My son has this little car he drives around and the reverse direction stopped working. I took it apart, did some hard-wiring tests and found that the switch was failing (both gear work if I hard-wire the connection that the switch is responsible for making.)

This is the exact switch but it is out of stock, and I can't find it anywhere else online. Must a 6 pin replacement switch be exactly 20A, 250VAC? Or can either parameter vary? if so, how much more or less?

  • 3
    This is not a product recommendation question and should not be closed as such. It's about electrical specifications, and while it may be only peripherally about home improvement, it's still a valid question.
    – isherwood
    May 27 '18 at 17:15
  • 2
    @isherwood Would it be good to possibly move this over to electronics.SE?
    – dalearn
    May 27 '18 at 17:51
  • Generally speaking, it simply needs to be rated to handle the ACTUAL load. Hard to guess, but likely the car doesn't pull more than 10A, and it's probably running at 12V. For a motor load it's good to have the voltage rating higher, to handle the inductive load when switching, but a 50V rating is probably all that's needed. But 20A, 250V is a fairly standard "off the shelf" rating, so that's what they used.
    – Hot Licks
    May 27 '18 at 18:09

Here is a switch that should do the trick for you. It is rated at 22A/250V. Mounting hole size looks to be the same as the Aliexpress item that you linked.

enter image description here


  • 5
    I agree this should work just fine based on 22A > 20A. Of course, the OP didn't actually ask for a replacement, just asked about specs for a replacement and "shopping questions are off-topic", blah blah blah :-) But good find. May 27 '18 at 15:56
  • Good find, but I agree with Maharashtra that this item is more appropriate as a comment in addition to an answer that explains which specifications can vary and why. May 27 '18 at 16:10
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    @statueuphemism "Maharashtra" ? That's a new one. I've seen my name spelled plenty of ways but nothing like that :-) May 27 '18 at 16:48
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    @manassehkatz Sorry about that. That's a new one for me too, evidently autocorrect on my phone thinks you should spell your name that way. May 27 '18 at 18:00

If you know the actual parameters then you can downgrade based on the actual parameters used.

If you don't know, then play it safe. You can always go UP - e.g., 30A instead of 20A or 500VAC instead of 250VAC.

It is quite likely that the switch has far higher specs than actually needed for the circuit, but without knowing how the device works (how is it powered & how much power does it use), it is impossible to guess.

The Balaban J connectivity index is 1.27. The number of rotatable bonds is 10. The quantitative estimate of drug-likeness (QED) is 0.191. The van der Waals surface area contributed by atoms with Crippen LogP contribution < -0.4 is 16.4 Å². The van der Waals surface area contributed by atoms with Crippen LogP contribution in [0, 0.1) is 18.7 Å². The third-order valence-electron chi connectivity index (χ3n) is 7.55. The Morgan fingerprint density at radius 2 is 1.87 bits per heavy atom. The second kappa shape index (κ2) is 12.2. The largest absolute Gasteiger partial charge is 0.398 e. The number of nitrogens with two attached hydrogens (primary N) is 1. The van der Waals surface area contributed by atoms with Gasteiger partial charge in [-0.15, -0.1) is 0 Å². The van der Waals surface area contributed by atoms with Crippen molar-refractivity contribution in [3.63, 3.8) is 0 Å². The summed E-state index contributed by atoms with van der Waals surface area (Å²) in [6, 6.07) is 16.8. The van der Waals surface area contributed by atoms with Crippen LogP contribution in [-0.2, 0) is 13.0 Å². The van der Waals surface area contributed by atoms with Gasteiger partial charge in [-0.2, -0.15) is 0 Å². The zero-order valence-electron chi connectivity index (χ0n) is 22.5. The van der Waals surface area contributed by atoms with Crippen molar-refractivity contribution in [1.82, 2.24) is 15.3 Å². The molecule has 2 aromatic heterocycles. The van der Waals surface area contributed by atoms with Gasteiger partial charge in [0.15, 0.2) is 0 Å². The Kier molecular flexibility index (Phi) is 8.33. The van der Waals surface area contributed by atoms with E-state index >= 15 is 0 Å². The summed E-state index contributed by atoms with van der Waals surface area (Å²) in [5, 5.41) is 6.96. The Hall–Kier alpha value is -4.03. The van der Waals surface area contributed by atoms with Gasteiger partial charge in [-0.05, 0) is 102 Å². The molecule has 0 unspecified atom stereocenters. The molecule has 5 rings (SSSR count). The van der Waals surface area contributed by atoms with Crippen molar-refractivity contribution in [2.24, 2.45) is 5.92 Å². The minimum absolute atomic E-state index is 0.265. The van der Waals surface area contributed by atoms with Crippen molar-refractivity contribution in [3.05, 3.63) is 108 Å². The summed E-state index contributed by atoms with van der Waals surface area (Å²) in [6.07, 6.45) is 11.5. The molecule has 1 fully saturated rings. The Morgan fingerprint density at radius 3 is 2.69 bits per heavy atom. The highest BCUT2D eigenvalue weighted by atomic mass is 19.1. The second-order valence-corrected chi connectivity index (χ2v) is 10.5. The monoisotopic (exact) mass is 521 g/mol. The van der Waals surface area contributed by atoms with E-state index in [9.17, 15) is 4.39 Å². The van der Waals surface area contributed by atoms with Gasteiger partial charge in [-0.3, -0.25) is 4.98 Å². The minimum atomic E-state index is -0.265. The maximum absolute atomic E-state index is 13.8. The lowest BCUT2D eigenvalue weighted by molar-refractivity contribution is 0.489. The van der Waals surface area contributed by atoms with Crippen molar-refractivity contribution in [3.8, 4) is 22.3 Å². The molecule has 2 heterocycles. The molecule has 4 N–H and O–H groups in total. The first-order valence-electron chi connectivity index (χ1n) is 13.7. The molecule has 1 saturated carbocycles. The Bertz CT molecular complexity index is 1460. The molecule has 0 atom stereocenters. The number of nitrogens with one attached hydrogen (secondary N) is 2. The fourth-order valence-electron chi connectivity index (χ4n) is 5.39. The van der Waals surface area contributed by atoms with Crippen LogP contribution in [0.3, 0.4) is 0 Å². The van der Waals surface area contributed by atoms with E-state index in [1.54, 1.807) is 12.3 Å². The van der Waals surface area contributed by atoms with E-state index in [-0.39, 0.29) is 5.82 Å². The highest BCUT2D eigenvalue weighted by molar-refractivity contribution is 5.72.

But I'll guess anyway - my hunch is that the voltage is lower, and very likely DC rather than AC - perhaps 12VDC or 24VDC. DC voltage is continuous, where AC cycles, but while that means 250VDC would likely require a better switch than 250VAC, a more typical (for a toy) 12VDC would not, and in fact a 250VAC switch is probably far more than needed. But more details are needed to know for sure.

  • The switches used in power wheels are 250 v 16 amp in both the gear shift and the gas peddle.
    – Ed Beal
    May 27 '18 at 16:42

That type of switch should be readily available from electronics suppliers such as Mouser, Digi-Key, Galco, etc.

You want a

  • Rocker switch
  • Termination: Quick Connect Terminal aka spade
  • Mounting style: panel (meaning it goes in a rectangle)
  • Contact form: DPDT
  • Switch function: on-on; or on-off-on if you want a "neutral" position
  • Markings: same as the old switch (probably blank, certainly not 0/1)
  • Current: 20A or larger
  • DC Voltage: (actual working voltage of your car, or larger)

Measure carefully and check the data sheets for the physical dimensions, you should have no trouble finding a UL-listed (as a component) switch. Everything sold by these shops will be UL listed or equivalent.

Expect prices in the $1-4 range + domestic shipping.

Don't even think of buying from the infinite fountain of "cheap"* Cheese junk: Alibaba, Aliexpress, Alianything, eBay, Amazon "Marketplace" etc. -- especially at those prices. $7 for a switch are they kidding??? I'm troubled that all the links in this Q&A so far are all that garbage. Stop buying that.

* $7 for a switch. SMH...

  • 1
    $4 + domestic shipping equals about $7 much of the time, no? May 27 '18 at 16:42
  • 1
    @statueuphemism Yes, but UL listed quality parts do not equal cheap knock-offs or dumpster-dived QA rejects. May 27 '18 at 17:12
  • If you have a local electronics store it could be just $4.
    – user253751
    May 28 '18 at 5:32

I have replaced several of these switches on the gear shift. A standard R11 DPDT switch 16 amp switch is what power wheels use. Look at the side of the switch and you will find a number similar to R11. I only had a switch body on the shelf but I believe the last one was on-off-on for the gear shift. This is the important part because a different switch is used for the "gas" pedal it was a R11-8 DPDT switch that is momentary on-off. So as long as you get the same type double pole double throw 6 pins that is rated at the same or more amperage it can work. FWIW, I usually purchase several at a time but I have several of these for grandkids. And both the shifter and gas pedal tend to go out.


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